Puerto Rico admits Hurricane Maria’s death toll may be 1,427
In a report to Congress dated Wednesday, the US commonwealth’s government says documents show that 1,427 more deaths occurred in the four months after the storm than “normal,” compared with deaths that occurred the previous four years.
Officials stopped short of updating the official death toll for the September 20 storm.
“The official number is being reviewed as part of a study under way by George Washington University,” the report says. Officials hired that university to review the toll after news reports, including those from CNN, called it into question.
The George Washington University study “will have certainty” about the number of people the government believes died in Hurricane Maria and its aftermath, Pedro Cerame, a spokesman for the Puerto Rican government in Washington, told CNN. Officials initially said that report would be released in May. Now they expect it to publish this month.
“We understand that the number is higher,” Carlos Mercader, executive director of the Puerto Rico Federal Affairs Administration, told CNN in an interview. “We didn’t commission the study to prove there were 64 (deaths). We wanted a scientific and epidemiological study that would give us light, not only on the number — we know the number is higher — but the reasons why this happened.”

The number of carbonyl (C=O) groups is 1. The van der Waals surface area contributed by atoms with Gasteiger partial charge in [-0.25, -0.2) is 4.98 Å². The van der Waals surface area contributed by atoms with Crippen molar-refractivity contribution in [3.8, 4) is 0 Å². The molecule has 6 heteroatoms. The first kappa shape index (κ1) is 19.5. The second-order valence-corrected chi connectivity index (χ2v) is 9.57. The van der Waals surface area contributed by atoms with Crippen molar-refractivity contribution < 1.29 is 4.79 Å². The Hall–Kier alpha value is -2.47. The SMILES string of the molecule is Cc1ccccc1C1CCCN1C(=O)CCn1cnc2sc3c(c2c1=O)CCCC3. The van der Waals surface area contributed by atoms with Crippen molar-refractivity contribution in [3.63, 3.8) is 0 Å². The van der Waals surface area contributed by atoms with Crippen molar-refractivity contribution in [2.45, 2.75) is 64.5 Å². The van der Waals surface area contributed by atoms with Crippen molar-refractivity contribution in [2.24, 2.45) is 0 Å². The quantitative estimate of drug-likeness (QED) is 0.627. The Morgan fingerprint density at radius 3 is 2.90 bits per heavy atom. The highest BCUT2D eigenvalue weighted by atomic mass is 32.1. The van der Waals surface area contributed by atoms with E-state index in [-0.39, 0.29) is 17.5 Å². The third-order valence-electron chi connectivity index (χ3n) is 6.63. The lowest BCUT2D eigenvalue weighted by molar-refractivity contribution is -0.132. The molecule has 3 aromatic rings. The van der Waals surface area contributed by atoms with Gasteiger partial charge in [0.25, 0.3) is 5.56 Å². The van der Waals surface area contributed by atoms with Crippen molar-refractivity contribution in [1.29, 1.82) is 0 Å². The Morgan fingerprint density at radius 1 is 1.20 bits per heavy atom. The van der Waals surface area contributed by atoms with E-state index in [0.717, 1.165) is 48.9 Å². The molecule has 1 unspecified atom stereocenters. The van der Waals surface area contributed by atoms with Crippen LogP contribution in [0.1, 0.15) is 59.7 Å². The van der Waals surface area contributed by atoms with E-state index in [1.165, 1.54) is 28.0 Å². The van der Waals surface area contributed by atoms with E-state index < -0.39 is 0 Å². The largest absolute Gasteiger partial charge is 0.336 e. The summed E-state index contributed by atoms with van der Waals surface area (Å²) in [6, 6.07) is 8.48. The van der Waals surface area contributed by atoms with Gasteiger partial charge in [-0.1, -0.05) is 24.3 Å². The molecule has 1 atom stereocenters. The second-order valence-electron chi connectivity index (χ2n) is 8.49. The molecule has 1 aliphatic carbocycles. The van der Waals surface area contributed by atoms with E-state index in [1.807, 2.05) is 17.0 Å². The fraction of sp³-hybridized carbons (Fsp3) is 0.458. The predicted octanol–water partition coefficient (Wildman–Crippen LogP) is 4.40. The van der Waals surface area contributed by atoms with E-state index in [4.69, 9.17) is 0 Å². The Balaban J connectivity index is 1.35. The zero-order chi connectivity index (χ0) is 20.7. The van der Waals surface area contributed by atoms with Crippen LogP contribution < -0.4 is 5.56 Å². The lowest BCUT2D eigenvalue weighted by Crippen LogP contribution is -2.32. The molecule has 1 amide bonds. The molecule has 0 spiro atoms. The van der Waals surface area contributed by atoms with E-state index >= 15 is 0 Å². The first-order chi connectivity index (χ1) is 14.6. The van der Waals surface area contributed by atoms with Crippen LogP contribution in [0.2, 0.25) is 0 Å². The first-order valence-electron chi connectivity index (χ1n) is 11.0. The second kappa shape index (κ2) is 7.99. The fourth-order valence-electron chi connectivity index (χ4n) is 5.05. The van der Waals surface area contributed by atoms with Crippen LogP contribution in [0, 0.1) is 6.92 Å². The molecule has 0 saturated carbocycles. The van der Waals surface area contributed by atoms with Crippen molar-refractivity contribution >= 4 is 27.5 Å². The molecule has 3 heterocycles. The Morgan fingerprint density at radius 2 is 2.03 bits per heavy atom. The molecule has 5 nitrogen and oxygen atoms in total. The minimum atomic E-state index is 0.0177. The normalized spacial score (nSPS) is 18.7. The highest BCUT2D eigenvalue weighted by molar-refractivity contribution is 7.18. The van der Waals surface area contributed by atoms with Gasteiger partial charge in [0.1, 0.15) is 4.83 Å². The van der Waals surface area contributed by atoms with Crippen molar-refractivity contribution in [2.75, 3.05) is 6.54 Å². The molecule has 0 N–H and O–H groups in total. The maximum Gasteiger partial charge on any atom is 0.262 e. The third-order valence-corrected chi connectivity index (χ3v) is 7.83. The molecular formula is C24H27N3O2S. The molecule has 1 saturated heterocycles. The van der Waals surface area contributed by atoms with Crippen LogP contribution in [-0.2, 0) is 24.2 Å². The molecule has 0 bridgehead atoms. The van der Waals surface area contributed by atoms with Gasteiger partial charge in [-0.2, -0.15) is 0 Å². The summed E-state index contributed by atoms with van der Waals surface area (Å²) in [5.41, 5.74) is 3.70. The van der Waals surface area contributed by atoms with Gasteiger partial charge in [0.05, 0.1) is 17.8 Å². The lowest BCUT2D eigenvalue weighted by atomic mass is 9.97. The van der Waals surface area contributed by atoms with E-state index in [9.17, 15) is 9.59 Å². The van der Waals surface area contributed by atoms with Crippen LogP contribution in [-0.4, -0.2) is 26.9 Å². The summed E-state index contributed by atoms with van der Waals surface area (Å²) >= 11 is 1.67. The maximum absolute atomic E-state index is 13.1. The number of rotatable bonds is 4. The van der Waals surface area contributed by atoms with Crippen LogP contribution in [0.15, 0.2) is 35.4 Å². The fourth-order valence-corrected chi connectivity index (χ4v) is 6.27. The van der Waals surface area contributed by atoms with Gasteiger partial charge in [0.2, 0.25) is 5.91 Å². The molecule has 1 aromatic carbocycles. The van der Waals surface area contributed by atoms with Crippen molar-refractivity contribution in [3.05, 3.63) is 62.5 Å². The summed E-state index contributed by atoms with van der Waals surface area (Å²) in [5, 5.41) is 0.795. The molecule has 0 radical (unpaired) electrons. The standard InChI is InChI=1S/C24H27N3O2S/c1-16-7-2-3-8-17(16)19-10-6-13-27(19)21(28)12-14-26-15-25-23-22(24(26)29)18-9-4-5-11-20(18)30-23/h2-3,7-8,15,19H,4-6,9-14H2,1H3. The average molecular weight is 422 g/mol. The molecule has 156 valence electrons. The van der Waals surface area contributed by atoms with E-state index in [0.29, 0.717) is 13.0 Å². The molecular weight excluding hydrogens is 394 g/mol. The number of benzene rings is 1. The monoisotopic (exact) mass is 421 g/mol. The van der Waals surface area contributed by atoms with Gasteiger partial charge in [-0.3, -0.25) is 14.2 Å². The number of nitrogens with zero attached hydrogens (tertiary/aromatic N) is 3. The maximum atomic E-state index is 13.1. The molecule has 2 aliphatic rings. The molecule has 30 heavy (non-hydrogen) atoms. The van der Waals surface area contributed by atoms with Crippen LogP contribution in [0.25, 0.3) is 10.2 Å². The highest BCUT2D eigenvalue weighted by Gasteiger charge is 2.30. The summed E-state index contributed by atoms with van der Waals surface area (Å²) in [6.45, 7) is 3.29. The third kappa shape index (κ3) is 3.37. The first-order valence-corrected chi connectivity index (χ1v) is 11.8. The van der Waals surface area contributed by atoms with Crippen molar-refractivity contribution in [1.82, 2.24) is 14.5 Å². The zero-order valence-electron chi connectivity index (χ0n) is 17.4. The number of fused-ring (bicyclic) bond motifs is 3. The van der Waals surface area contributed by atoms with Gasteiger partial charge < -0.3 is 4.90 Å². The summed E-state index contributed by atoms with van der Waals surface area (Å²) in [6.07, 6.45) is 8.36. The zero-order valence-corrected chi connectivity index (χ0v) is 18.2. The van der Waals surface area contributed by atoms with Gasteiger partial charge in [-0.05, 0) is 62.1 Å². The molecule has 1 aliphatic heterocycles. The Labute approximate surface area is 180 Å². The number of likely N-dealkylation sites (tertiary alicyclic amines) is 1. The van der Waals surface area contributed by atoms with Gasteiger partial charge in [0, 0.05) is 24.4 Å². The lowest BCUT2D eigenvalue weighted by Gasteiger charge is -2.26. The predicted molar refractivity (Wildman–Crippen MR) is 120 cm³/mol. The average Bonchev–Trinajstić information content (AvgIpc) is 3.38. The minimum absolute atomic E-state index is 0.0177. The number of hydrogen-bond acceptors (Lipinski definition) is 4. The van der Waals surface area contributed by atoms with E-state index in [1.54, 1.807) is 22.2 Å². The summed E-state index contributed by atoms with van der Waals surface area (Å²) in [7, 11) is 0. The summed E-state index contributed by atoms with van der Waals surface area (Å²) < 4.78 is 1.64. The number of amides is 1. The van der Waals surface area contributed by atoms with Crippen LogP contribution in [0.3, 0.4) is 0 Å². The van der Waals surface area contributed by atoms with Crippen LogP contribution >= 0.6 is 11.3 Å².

The 1,427 figure is “an estimate,” Cerame said, and it may include deaths that weren’t related to the storm.
It’s an estimate that follows many others like it.
The Harvard estimate was based on surveys of 3,299 households in Puerto Rico, in which residents were asked about deaths in their homes after Hurricane Maria.
Mercader, the Puerto Rico official, criticized that study in an interview with CNN on Thursday. “We all know that’s impossible, that that couldn’t happen,” he said of the estimate that 4,645 people may have died after Maria. “We have the data. You all know that is an exaggeration.”
An accurate death toll is important, according to officials and academics, because it can help Puerto Rico and other governments better prepare for future storms, which are expected to become worse in the era of climate change. The official count also matters a great deal to the families of the deceased. Not only are they eligible for certain federal aid if the deaths are officially counted, but some relatives of the dead simply want their loved ones to be remembered.
She shared Ruiz’s story, she said, so “at least someone will know he existed.”
CNN’s Leyla Santiago contributed to this report.
News credit : Cnn